• I love your hope, Tameri! What saddened me more was the rush to start talking about the politics of gun control and gun freedoms for people to arm and protect themselves. What gives me hope are the stories of victims and survivors who put helping/protecting others above their own safety.

  3. What a beautiful and sensitive post, Barb. As Tameri says, we must not lose hope. I agree it was nothing short of disgusting to hear people going on about arming themselves for protection. That is just so not the solution.
    We’ve missed you, Barb!

    • Missed you to, Patricia, and thanks for the comment and love! We’ve become so reactionary that when violence happens, it is like a rhetoric button is pushed. And I saw today that the first lawsuit has been filed.

  4. I can’t help but wonder why/how this young man went unnoticed for so long in such a disturbed state. He was working on a Ph.D. in Neuroscience with an emphasis in Psychiatry (from what I’ve heard on the news). Why didn’t someone in his field of study notice that a ‘brain had gone bad.’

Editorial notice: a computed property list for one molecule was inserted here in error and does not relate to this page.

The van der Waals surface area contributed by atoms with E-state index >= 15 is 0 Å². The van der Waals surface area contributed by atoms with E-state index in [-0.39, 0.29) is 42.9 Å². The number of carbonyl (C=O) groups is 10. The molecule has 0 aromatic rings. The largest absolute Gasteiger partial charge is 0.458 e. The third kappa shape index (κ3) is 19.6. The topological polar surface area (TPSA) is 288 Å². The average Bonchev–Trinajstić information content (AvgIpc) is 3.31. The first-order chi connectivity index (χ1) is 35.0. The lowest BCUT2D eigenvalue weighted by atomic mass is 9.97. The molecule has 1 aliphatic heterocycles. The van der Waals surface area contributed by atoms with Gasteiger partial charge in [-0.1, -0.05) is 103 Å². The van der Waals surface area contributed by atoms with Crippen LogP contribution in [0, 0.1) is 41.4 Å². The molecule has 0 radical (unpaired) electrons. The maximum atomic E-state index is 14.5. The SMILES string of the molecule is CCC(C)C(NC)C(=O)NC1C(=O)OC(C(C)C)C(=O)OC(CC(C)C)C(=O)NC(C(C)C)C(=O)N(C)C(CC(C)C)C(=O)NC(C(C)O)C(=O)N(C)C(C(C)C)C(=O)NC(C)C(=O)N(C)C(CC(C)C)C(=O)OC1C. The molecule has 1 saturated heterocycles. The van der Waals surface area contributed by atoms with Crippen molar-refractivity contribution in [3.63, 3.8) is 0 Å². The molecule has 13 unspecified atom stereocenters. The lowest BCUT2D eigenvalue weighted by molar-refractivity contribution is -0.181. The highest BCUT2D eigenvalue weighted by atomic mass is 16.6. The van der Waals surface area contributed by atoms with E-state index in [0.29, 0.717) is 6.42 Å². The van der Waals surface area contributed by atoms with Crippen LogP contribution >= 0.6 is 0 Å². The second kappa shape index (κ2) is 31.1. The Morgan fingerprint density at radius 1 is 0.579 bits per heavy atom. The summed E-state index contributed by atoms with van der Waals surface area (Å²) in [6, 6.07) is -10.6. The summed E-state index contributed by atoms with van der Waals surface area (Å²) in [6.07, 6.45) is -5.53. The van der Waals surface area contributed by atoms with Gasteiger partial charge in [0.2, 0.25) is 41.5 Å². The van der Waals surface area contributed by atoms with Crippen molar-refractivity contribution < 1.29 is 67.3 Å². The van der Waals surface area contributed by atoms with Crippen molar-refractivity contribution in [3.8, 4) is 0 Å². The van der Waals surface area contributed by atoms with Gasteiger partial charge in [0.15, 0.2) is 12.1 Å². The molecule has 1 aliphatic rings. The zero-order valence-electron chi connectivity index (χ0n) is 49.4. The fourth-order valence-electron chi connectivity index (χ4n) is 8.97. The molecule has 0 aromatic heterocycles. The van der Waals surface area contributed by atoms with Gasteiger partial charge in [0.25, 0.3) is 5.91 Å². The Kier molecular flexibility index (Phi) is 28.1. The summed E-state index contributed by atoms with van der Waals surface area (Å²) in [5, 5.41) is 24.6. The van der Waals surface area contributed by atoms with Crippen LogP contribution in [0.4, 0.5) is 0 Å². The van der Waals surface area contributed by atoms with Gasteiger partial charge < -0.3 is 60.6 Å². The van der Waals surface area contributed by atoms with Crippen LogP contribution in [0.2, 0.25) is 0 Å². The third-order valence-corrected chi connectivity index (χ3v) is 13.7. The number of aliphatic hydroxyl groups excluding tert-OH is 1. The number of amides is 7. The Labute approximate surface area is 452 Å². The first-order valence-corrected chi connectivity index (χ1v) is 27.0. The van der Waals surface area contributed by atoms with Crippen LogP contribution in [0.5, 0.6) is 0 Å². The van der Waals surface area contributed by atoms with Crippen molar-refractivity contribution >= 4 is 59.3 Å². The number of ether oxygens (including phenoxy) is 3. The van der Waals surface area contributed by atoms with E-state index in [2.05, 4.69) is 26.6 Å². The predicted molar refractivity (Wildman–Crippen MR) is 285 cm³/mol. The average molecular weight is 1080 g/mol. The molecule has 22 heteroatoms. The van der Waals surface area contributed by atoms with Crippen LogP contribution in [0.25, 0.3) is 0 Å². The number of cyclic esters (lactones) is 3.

This is a beautifully written post – grace and emotion touched me. I am in favor of Congress standing up to the NRA and passing once and for all legislation making it illegal for non-law enforcement individuals to have long-load rapid firing assault weapons. The average citizen doesn’t have a single use for such a weapon unless they are engaging in open firing on innocent citizens or conducting illegal transactions. The NRA has held our legislature hostage far too long. I believe we’ll have hope and freedom when we no longer have to consider how many assault weapons are in the wrong hands.

    • Thanks for stopping by and commenting, Sheri! I also wonder if there were signs. I did see a report he was under a doctor’s care and on meds…not sure on accuracy. Sadly, if someone does see signs, what can be done if no laws are yet broken? Tragic for all.

  5. So beautifully said Barbara. I am deeply saddened by the tragedy and am at a loss to comprehend such senseless violence. But the others are right, we must not lose hope. If anything, we must cling to it and our freedom more feverishly than ever before. In fear, we give into the darkness while in light, we open the doors to hope and love!
    Glad to have you back gorgeous!

  6. Pingback: On Making It Matter | Barbara McDowell's Blog